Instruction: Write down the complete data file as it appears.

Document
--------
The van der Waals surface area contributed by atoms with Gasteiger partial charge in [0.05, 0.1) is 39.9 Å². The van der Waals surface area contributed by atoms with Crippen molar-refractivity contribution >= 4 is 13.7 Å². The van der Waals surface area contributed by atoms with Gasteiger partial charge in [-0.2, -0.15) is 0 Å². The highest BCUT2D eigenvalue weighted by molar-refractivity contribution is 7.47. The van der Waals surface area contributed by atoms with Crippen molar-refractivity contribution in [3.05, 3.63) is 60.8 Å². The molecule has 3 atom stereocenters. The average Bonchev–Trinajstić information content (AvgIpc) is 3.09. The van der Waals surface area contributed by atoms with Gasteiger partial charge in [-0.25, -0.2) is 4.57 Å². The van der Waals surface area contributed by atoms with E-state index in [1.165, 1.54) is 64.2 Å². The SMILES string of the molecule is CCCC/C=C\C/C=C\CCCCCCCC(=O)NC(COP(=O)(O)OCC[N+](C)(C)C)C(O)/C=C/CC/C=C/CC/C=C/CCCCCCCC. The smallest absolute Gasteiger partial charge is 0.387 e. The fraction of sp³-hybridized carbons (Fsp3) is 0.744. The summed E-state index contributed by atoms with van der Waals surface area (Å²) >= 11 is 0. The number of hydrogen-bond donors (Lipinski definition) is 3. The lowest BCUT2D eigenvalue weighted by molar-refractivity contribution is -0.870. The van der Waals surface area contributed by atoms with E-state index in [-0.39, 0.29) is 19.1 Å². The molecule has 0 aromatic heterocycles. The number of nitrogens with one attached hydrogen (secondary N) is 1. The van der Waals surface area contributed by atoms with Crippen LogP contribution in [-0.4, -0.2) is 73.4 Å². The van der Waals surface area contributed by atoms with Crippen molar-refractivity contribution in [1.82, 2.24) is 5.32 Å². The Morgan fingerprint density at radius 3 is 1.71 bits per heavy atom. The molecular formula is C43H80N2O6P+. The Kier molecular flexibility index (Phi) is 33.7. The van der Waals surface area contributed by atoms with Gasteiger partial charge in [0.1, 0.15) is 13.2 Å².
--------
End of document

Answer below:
The van der Waals surface area contributed by atoms with Gasteiger partial charge in [0.05, 0.1) is 39.9 Å². The van der Waals surface area contributed by atoms with Crippen molar-refractivity contribution >= 4 is 13.7 Å². The van der Waals surface area contributed by atoms with Gasteiger partial charge in [-0.2, -0.15) is 0 Å². The highest BCUT2D eigenvalue weighted by molar-refractivity contribution is 7.47. The van der Waals surface area contributed by atoms with Crippen molar-refractivity contribution in [3.05, 3.63) is 60.8 Å². The molecule has 3 atom stereocenters. The average Bonchev–Trinajstić information content (AvgIpc) is 3.09. The van der Waals surface area contributed by atoms with Gasteiger partial charge in [-0.25, -0.2) is 4.57 Å². The van der Waals surface area contributed by atoms with E-state index in [1.165, 1.54) is 64.2 Å². The SMILES string of the molecule is CCCC/C=C\C/C=C\CCCCCCCC(=O)NC(COP(=O)(O)OCC[N+](C)(C)C)C(O)/C=C/CC/C=C/CC/C=C/CCCCCCCC. The smallest absolute Gasteiger partial charge is 0.387 e. The fraction of sp³-hybridized carbons (Fsp3) is 0.744. The summed E-state index contributed by atoms with van der Waals surface area (Å²) >= 11 is 0. The number of hydrogen-bond donors (Lipinski definition) is 3. The lowest BCUT2D eigenvalue weighted by molar-refractivity contribution is -0.870. The van der Waals surface area contributed by atoms with E-state index in [-0.39, 0.29) is 19.1 Å². The molecule has 0 aromatic heterocycles. The number of nitrogens with one attached hydrogen (secondary N) is 1. The van der Waals surface area contributed by atoms with Crippen LogP contribution in [-0.4, -0.2) is 73.4 Å². The van der Waals surface area contributed by atoms with Crippen molar-refractivity contribution in [1.82, 2.24) is 5.32 Å². The Morgan fingerprint density at radius 3 is 1.71 bits per heavy atom. The molecular formula is C43H80N2O6P+. The Kier molecular flexibility index (Phi) is 33.7. The van der Waals surface area contributed by atoms with Gasteiger partial charge in [0.1, 0.15) is 13.2 Å².